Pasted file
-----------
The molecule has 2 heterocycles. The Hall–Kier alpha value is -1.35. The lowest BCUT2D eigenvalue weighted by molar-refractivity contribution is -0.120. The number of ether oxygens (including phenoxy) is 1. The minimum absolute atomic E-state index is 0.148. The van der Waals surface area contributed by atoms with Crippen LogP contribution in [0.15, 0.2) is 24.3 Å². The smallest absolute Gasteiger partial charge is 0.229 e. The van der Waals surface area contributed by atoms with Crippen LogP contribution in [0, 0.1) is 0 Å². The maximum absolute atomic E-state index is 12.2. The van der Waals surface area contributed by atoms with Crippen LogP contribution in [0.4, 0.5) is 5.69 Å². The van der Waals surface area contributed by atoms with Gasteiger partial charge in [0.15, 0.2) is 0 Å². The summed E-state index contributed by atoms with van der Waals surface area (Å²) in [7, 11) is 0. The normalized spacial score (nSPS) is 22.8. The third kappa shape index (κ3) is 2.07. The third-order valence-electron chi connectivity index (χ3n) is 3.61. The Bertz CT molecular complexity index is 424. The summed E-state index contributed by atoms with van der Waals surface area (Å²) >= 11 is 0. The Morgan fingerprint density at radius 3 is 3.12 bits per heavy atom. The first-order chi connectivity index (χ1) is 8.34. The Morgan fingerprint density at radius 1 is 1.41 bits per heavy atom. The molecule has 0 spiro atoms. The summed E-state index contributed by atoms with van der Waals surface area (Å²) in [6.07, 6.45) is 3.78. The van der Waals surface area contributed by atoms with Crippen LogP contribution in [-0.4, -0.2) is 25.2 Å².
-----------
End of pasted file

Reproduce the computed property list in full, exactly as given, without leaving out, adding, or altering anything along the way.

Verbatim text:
The molecule has 2 heterocycles. The Hall–Kier alpha value is -1.35. The lowest BCUT2D eigenvalue weighted by molar-refractivity contribution is -0.120. The number of ether oxygens (including phenoxy) is 1. The minimum absolute atomic E-state index is 0.148. The van der Waals surface area contributed by atoms with Crippen LogP contribution in [0.15, 0.2) is 24.3 Å². The smallest absolute Gasteiger partial charge is 0.229 e. The van der Waals surface area contributed by atoms with Crippen LogP contribution in [0, 0.1) is 0 Å². The maximum absolute atomic E-state index is 12.2. The van der Waals surface area contributed by atoms with Crippen LogP contribution in [0.4, 0.5) is 5.69 Å². The van der Waals surface area contributed by atoms with Gasteiger partial charge in [0.15, 0.2) is 0 Å². The summed E-state index contributed by atoms with van der Waals surface area (Å²) in [7, 11) is 0. The normalized spacial score (nSPS) is 22.8. The third kappa shape index (κ3) is 2.07. The third-order valence-electron chi connectivity index (χ3n) is 3.61. The Bertz CT molecular complexity index is 424. The summed E-state index contributed by atoms with van der Waals surface area (Å²) >= 11 is 0. The Morgan fingerprint density at radius 3 is 3.12 bits per heavy atom. The first-order chi connectivity index (χ1) is 8.34. The Morgan fingerprint density at radius 1 is 1.41 bits per heavy atom. The molecule has 0 spiro atoms. The summed E-state index contributed by atoms with van der Waals surface area (Å²) in [6.07, 6.45) is 3.78. The van der Waals surface area contributed by atoms with Crippen LogP contribution in [-0.4, -0.2) is 25.2 Å².